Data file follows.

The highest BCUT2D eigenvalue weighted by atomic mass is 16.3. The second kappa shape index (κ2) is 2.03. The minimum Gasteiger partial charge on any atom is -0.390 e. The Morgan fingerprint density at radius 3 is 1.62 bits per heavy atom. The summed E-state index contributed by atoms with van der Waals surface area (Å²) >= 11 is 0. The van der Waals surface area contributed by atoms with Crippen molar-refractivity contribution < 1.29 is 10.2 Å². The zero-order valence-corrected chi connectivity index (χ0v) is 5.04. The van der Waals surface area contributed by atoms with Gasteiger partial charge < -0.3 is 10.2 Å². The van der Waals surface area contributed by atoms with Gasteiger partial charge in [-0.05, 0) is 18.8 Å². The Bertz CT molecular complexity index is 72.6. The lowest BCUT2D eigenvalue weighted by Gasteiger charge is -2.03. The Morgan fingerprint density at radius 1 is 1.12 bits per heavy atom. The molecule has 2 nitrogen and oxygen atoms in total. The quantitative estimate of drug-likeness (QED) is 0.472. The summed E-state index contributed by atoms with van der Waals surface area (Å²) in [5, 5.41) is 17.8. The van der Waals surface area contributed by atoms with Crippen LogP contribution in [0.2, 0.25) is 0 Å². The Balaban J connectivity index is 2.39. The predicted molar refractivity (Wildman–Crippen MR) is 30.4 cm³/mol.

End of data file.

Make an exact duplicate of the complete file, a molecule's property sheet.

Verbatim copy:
The highest BCUT2D eigenvalue weighted by atomic mass is 16.3. The second kappa shape index (κ2) is 2.03. The minimum Gasteiger partial charge on any atom is -0.390 e. The Morgan fingerprint density at radius 3 is 1.62 bits per heavy atom. The summed E-state index contributed by atoms with van der Waals surface area (Å²) >= 11 is 0. The van der Waals surface area contributed by atoms with Crippen molar-refractivity contribution < 1.29 is 10.2 Å². The zero-order valence-corrected chi connectivity index (χ0v) is 5.04. The van der Waals surface area contributed by atoms with Gasteiger partial charge < -0.3 is 10.2 Å². The van der Waals surface area contributed by atoms with Gasteiger partial charge in [-0.05, 0) is 18.8 Å². The Bertz CT molecular complexity index is 72.6. The lowest BCUT2D eigenvalue weighted by Gasteiger charge is -2.03. The Morgan fingerprint density at radius 1 is 1.12 bits per heavy atom. The molecule has 2 nitrogen and oxygen atoms in total. The quantitative estimate of drug-likeness (QED) is 0.472. The summed E-state index contributed by atoms with van der Waals surface area (Å²) in [5, 5.41) is 17.8. The van der Waals surface area contributed by atoms with Crippen LogP contribution in [0.2, 0.25) is 0 Å². The Balaban J connectivity index is 2.39. The predicted molar refractivity (Wildman–Crippen MR) is 30.4 cm³/mol.